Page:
In everyone’s life there comes a time that in order to make a change happen we must “deconstruct” rather than just “remodel”. Deconstruct is the opposite of construct, it means to take apart piece by piece the focus of the change; albeit environment, relationship, organization, etc. Remodels are typically changes where you are willing to make improvements, but unwilling to take things down to the bare studs for many reason; i.e., time, money, talent, FEAR etc.
Don’t get me wrong, remodels are good. The speed in getting to a finished result is faster, and as we know faster is often the name of the game. After the remodel we look really good, but really good for how long? How “sticky” (meaning it has traction and forward movement towards an anticipated goal) is this remodel before the cheap handle falls off the door, or the paint peels, and the new windows leak? If the change that we want is minor and doesn’t affect an entire system, then remodeling is probably an economic way to make a difference in the bottom-line. We hear all the time of small rapid cycles of change, Plan-Do-Study-Act cycles.
What happens when continuous process improvement doesn’t gain us the long term change that we want and we find ourselves at a juncture in our process improvement plan? Many executives are facing this exact quandary. As one analyst put it, “They (executives) know how to do business with our parents, but not our children.” Shifting and looking from a whole different window pane, even better, constructing a whole new wall with glass that goes floor to ceiling is maybe what we need to really make change happen.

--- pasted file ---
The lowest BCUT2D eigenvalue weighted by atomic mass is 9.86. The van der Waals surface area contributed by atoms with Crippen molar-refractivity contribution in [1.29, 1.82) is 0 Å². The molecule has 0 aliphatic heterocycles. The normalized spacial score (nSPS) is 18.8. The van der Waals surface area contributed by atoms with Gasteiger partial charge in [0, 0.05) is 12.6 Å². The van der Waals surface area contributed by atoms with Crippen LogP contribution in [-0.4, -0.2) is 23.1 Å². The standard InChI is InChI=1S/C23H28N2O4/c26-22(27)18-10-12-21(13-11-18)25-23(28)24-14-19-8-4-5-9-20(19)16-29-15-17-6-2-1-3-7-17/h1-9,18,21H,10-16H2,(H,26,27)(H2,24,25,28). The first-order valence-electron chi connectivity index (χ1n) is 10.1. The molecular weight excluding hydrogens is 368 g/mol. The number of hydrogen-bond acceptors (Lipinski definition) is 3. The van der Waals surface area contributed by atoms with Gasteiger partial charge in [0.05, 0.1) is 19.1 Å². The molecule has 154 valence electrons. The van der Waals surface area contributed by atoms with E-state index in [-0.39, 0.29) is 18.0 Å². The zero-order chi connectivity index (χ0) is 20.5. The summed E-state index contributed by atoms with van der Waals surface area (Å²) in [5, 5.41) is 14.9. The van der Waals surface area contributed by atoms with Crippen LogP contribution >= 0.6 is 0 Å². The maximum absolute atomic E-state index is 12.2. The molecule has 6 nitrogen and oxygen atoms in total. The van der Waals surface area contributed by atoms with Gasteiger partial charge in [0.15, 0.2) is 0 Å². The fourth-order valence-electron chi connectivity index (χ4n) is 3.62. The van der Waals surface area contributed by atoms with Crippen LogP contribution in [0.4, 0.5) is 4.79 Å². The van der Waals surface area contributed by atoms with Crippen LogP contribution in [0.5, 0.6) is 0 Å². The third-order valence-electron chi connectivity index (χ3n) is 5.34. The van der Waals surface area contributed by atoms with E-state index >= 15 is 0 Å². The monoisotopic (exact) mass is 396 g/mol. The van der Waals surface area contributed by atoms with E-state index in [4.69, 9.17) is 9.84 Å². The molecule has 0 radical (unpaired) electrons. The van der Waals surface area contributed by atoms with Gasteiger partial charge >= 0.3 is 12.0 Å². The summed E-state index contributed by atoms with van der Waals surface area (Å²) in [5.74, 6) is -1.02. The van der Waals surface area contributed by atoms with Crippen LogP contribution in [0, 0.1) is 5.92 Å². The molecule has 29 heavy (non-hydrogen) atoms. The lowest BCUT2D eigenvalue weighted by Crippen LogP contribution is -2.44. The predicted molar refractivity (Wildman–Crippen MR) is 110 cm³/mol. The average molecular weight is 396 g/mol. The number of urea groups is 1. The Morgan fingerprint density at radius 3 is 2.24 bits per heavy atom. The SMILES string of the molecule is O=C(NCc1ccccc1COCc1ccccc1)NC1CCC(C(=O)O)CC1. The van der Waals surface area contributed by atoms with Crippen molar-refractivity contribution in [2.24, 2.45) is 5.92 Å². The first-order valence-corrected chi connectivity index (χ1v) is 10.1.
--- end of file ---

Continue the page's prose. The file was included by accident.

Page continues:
I am not a political person and I often joke that “being Canadian”, I can’t impact the political system anyway; but when Obama and every other bandwagon player started to shout, “Yes We Can!” I shuttered and thought can what? Change? Was America really ready for “deconstruction”, because the “remodels” of the past had the doors hanging from the hinges.
So where am I going with all this talk of “deconstruct vs. remodel”? I am heading into the January buzz word of resolutions – which mean change. We notoriously ring in the New Year, with a cadre of resolutions in hand, looking to be different by the end of the year, or in some cases within the next 30 days. In business we might shake the dust off the old strategic plan and open it up, wondering why we have not accomplished what we wanted to and how are we going to set the course again?
I want to leave you with four simple steps to getting traction with your New Year’s resolutions.
1. Look at the goal you want to reach, your resolution, and be willing and able (these are not necessary mutually inclusive) to articulate the goal using metrics and benchmark data.
2. Assess your past pattern of behavior. Have you tried this before? If so,what did you learn last time your tried it? What will you do differently this time?
3. Is there more to this “resolution” than meets the eye? Does this “resolution” really force you to “deconstruct” your life in order to succeed, or will a simple “remodel” do.
4. Once you are clear if this is a “deconstruct” or a “remodel” then you can lay down a plan, incorporating the time, treasure, and talent necessary to be successful.
Well for me this is a year of total “deconstruction”, I will let you know how I fair along the way. In the meantime I will sit back and watch Tom Hanks and Shelly Long in the movie “Money Pit”, because inevitably in a “deconstruct”, it is far more emotionally and financially expensive than we ever imagined.